I don't know anything about the fire control system but I bet a nickel you can't fire a MK48 torpedo with a MK3 FCS system from a Gato class. Or, maybe you can.

08-23-2005, 06:18 PM
I rercently toured the USS Tucson (SSN 770) and and in the forward torpedo room I questioned the torpedoman in charge about the tubes which appeared to be Identical to those from WWII. I was told that they are identical and that" we have not been able to improve on that design". This vessel also can lauch a tube launched Tomahawk missile from these tubes. Hope this helps.
TD midget

08-23-2005, 07:13 PM
I stand to be corected, butI think the last time any one did any good old torpedoing
was in the Falkland War .
Nuclear sub sunk the Belgrano with good old fashioned conventional unguided torpedoes.
Got the impression that there was a good enough chance that the wire guided torpedoes of the 1980s would score an own goal so they were much happier using the WW2 technology.

[This message has been edited by thistle (edited 08-23-2005).]

08-23-2005, 08:00 PM
You people are awsome!! My humble thanks go to you all.

I know that, under normal circumstances, a torpedo is fired electrically. Is there an electrical connection to the weapon?

Thanks, again,

If your data is anomolous, you've more digging to do...

[This message has been edited by pockets (edited 08-23-2005).]

08-24-2005, 12:49 AM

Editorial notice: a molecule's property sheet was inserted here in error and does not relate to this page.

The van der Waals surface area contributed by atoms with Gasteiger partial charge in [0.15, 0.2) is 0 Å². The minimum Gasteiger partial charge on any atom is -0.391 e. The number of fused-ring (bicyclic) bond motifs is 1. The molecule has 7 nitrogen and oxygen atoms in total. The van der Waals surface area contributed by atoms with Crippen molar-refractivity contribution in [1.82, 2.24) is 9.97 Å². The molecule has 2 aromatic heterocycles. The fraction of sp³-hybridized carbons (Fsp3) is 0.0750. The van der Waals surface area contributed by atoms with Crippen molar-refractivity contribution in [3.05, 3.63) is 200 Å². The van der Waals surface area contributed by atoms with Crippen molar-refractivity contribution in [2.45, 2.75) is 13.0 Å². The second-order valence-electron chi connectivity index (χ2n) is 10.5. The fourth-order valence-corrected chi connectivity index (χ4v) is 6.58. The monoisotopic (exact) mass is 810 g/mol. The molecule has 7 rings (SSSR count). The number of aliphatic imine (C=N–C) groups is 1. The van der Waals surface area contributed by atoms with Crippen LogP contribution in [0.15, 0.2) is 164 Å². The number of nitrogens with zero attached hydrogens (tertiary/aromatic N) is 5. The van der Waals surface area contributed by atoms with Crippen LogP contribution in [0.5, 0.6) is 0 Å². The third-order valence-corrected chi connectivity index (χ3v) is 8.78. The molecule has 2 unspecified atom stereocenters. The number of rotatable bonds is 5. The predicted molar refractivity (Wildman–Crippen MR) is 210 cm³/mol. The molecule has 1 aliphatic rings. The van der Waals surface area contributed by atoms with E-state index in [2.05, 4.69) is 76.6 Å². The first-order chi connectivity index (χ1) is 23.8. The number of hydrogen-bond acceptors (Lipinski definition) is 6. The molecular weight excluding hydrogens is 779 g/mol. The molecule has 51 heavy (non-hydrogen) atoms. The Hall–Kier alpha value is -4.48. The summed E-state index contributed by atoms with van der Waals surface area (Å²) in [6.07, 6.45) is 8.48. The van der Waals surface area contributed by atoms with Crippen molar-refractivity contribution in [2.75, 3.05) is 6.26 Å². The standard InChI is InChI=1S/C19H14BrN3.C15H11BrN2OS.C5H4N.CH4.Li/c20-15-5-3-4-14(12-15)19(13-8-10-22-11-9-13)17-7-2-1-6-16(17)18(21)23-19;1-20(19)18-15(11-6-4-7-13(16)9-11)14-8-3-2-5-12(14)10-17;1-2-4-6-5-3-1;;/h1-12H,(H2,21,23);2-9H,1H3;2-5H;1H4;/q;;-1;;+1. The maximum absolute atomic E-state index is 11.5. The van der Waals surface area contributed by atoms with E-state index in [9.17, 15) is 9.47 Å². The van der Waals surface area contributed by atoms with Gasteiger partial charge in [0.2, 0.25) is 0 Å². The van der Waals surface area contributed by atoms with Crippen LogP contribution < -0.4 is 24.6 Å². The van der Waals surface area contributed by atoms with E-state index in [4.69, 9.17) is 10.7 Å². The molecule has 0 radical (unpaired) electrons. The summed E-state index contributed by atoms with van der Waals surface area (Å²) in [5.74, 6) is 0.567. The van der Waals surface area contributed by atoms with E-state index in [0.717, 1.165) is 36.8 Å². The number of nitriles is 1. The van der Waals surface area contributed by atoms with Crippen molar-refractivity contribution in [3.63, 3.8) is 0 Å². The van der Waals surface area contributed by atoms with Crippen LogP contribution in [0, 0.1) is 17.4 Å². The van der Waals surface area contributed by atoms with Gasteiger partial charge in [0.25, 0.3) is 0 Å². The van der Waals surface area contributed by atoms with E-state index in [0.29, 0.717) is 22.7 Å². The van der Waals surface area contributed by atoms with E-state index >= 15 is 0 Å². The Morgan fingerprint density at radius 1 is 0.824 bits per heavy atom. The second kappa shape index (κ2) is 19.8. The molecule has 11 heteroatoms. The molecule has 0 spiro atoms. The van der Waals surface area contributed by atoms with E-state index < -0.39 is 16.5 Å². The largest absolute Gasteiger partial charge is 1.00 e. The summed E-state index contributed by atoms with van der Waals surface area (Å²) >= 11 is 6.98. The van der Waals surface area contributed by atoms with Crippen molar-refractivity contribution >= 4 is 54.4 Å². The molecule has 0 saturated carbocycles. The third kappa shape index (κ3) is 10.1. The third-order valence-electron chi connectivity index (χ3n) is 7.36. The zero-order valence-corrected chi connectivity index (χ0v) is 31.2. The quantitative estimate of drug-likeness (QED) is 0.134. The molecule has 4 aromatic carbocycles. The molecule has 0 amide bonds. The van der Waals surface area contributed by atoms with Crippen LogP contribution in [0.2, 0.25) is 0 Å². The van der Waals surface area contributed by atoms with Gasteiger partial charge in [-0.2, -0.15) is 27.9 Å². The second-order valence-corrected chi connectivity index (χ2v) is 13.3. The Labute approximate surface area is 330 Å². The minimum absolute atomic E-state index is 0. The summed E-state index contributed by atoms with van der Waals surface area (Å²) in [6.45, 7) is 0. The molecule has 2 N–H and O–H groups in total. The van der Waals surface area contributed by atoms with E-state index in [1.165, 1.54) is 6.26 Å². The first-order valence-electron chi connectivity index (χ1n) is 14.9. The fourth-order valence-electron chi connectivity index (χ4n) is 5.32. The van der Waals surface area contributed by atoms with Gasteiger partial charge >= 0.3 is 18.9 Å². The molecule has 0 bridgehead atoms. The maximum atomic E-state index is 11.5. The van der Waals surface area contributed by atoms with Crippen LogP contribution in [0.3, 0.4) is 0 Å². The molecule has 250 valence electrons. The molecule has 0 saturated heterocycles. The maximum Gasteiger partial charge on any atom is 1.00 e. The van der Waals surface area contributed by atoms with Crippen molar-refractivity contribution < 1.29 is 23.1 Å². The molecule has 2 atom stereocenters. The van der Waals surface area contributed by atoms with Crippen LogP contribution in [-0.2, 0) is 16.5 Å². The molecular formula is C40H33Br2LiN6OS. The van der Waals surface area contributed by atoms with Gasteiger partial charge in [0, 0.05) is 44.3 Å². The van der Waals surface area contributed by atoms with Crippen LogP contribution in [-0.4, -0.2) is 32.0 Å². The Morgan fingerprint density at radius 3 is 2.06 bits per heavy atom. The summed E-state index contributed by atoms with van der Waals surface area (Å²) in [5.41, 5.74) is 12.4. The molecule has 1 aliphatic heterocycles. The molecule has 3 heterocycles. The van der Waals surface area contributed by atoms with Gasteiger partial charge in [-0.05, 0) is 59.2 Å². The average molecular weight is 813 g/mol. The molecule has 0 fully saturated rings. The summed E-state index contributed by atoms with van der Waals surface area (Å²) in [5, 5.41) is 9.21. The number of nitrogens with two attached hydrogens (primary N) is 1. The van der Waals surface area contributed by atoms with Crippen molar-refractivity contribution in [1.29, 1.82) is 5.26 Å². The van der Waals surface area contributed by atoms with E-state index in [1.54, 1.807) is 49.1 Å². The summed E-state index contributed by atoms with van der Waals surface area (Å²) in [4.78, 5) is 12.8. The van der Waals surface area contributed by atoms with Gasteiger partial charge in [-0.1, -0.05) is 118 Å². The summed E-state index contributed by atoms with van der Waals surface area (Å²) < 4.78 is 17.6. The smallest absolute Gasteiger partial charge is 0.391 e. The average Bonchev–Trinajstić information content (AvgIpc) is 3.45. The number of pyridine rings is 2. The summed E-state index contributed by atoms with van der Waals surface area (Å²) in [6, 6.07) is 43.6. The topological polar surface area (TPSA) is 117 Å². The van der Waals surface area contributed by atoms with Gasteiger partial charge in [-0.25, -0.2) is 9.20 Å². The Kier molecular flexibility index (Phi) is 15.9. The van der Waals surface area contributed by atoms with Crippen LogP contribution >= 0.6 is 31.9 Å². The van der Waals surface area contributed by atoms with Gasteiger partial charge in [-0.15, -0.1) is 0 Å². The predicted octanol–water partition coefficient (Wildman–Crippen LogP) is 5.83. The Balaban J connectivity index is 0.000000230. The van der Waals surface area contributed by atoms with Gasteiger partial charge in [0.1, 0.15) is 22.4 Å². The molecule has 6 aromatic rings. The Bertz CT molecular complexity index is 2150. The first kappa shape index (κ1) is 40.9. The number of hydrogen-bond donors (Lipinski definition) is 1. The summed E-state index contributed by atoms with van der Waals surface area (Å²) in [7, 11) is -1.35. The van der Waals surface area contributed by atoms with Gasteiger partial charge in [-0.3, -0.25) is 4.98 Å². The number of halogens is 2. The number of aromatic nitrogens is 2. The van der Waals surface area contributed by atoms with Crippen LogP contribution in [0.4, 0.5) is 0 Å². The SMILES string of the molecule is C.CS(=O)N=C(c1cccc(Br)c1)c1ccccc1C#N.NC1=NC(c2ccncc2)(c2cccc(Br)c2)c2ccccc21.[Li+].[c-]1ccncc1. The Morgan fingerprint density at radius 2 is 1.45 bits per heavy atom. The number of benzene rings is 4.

I wouldn't be at all suprised if the fire control system is backward compatible to older torps on new subs. Forward compatible is another story (unlikely).

08-24-2005, 01:53 PM
You can read the US Navy's training info for the WWII fleet sub including torp tubes here:


While this probably won't directly answer your question it might help narrow down the specifics (and is cool reading, to boot)

08-24-2005, 09:59 PM
Lunkenheimer, OMG, thanks for that link. Even if my specific answer isn't in there, It is going to make my writingmuch easier and the reasin, thereof, so much more believeable.


If your data is anomolous, you've more digging to do...

08-25-2005, 08:49 AM

08-25-2005, 09:07 AM

08-25-2005, 02:18 PM
Glad to help. I think I first heard about that site on this board, so it's karma of a sort....
Good luck with the book.

08-25-2005, 03:46 PM
Thanks...,thanks to all of you. You have provided me with the answers to my questions and much more.

If you're data is anomalous, you've more digging to do.

John Lawson
08-25-2005, 06:40 PM
I have a friend, a machinery salesman, who innocently asked such a question of a sailor when he was on his way to Bremerton to make a sales call. He found himself getting the 31st degree from Navy Intelligence officers within the hour.

08-25-2005, 07:01 PM

08-25-2005, 09:34 PM
Ooooh, don't get me started. It would be way OT.

There is no doubt that the research I have done for this book has thrown a few flags at Homeland Security. However, I have done nothing obtuse. If they choose to be THAT anal retentive, I suppose that's what we pay 'em for.